Monsanto, the global agro-industrial corporate giant that is used to having its way around farming operations around the world in the name of big profits, is experiencing one setback after another. The next disappointment for Monsanto in the near future could arrive in Costa Rica via the country’s Constitutional Chamber (informally known as Sala Cuarta).

0625-monsanto-mA few weeks ago, Costa Rica’s highest court accepted a request for judicial review by several concerned parties over the gains Monsanto had made in the country with the approval of some of their transgenic corn seeds for cultivation. It all started in early July, when the acting Head of General Procurement of Costa Rica, Ana Lorena Brenes, issued a report that echoed the sentiments of citizens’ groups and organizations opposed to the spread of genetically modified organisms (GMOs) in our country.

Pulling a Fast One

The report by General Procurement Officer Brenes indicated the strong doubt cast by the decision of Costa Rica’s National Technical Committee on Bio-security (CTNBio in Spanish), which essentially approved a request by an agricultural company to plant several hectares with the GMOs MON-603, MON-88017 and MON-89034. It is important to note that the company in question, PL Semillas, is a subsidiary of Delta Pine Land, which itself is a shell company that acts a subsidiary of Monsanto. Using this corporate hodgepodge is part of Monsanto’s modus operandi since the company is not welcome in Costa Rica and therefore lacks an office here.

Although there is a strong possibility that Monsanto used corporate obfuscation and bastardy, as well as greasing of palms, to get the uncharacteristic CTNBio approval, the report by Brenes omitted such speculation and got straight to the heart of the matter: The people of Costa Rica were denied their fundamental right to access important administrative information about the nature of the request by PL Semillas. It is inconceivable that CTNBio would have so easily approved a request to plant MON-603, a transgenic corn strain that France has strongly opposed to due to concerns about what the crop does to the soil in the long run.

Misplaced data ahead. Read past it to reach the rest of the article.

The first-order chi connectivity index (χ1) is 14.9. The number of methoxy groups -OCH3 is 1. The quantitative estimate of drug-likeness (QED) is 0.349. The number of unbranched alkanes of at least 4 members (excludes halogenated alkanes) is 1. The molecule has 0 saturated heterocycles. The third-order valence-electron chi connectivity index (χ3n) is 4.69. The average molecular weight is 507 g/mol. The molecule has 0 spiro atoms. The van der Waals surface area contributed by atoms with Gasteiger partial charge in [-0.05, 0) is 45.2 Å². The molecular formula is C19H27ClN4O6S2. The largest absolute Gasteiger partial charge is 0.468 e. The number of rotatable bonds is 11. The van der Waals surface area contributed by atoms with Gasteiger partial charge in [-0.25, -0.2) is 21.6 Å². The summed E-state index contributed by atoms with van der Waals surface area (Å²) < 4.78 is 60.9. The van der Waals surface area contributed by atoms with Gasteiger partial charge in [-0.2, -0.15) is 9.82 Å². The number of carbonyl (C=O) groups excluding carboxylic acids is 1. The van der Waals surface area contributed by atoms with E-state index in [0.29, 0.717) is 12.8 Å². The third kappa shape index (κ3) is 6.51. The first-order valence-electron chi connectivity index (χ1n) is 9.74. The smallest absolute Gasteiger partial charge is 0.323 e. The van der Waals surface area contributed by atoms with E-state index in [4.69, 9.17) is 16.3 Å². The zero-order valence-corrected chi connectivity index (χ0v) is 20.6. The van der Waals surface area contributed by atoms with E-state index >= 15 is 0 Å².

What Comes Next

Those who signed the appeal against Monsanto before Sala Cuarta, who include indigenous people of Costa Rica, environmental activists, farmers, and legislator Jose Maria Villalta from the Frente Amplio (Broad Front) political party -who is also a presidential candidate, are confident that their the court will rule in their favor. After all, they have legislation against transgenic crops on their side, as well as the fact that 59 out of 81 municipalities in Costa Rica have adopted ordinances to prevent cultivation of harmful GMOs on their jurisdictions.

Costa Rica is not the only nation that has proactively rejected Monsanto. In mid-July, the company confirmed that it will retreat its efforts of marketing new engineered seeds in Europe; this was confirmed by a press release from Greenpeace International. An investigative journalism report by Chris Parker in the Miami New Times, “How Monsanto is Terrifying the Farming World,” concludes that despite the company’s stronghold in the United States agricultural industry, things are turning around and opposition to transgenic crops is gaining momentum from Florida to California.

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